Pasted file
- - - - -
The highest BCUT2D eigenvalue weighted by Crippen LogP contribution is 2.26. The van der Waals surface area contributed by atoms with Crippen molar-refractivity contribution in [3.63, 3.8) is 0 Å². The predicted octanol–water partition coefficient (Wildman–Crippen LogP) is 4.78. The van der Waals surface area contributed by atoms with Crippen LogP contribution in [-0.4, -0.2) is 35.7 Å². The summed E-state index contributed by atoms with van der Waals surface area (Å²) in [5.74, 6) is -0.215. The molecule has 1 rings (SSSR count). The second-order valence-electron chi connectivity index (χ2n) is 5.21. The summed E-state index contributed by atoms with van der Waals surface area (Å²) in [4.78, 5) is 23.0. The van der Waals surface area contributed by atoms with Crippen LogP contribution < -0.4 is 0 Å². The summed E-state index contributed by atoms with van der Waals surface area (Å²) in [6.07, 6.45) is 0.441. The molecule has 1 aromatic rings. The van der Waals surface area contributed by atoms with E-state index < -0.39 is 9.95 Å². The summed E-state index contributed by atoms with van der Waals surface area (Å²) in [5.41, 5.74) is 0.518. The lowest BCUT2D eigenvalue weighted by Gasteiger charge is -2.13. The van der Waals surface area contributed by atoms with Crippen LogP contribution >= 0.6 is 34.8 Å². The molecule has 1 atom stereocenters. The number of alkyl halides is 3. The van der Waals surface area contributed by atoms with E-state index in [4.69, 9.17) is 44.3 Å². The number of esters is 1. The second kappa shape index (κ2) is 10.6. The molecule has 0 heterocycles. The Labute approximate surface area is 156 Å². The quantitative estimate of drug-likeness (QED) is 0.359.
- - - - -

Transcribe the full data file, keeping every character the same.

The highest BCUT2D eigenvalue weighted by Crippen LogP contribution is 2.26. The van der Waals surface area contributed by atoms with Crippen molar-refractivity contribution in [3.63, 3.8) is 0 Å². The predicted octanol–water partition coefficient (Wildman–Crippen LogP) is 4.78. The van der Waals surface area contributed by atoms with Crippen LogP contribution in [-0.4, -0.2) is 35.7 Å². The summed E-state index contributed by atoms with van der Waals surface area (Å²) in [5.74, 6) is -0.215. The molecule has 1 rings (SSSR count). The second-order valence-electron chi connectivity index (χ2n) is 5.21. The summed E-state index contributed by atoms with van der Waals surface area (Å²) in [4.78, 5) is 23.0. The van der Waals surface area contributed by atoms with Crippen LogP contribution < -0.4 is 0 Å². The summed E-state index contributed by atoms with van der Waals surface area (Å²) in [6.07, 6.45) is 0.441. The molecule has 1 aromatic rings. The van der Waals surface area contributed by atoms with E-state index < -0.39 is 9.95 Å². The summed E-state index contributed by atoms with van der Waals surface area (Å²) in [5.41, 5.74) is 0.518. The lowest BCUT2D eigenvalue weighted by Gasteiger charge is -2.13. The van der Waals surface area contributed by atoms with Crippen LogP contribution >= 0.6 is 34.8 Å². The molecule has 1 atom stereocenters. The number of alkyl halides is 3. The van der Waals surface area contributed by atoms with E-state index in [4.69, 9.17) is 44.3 Å². The number of esters is 1. The second kappa shape index (κ2) is 10.6. The molecule has 0 heterocycles. The Labute approximate surface area is 156 Å². The quantitative estimate of drug-likeness (QED) is 0.359.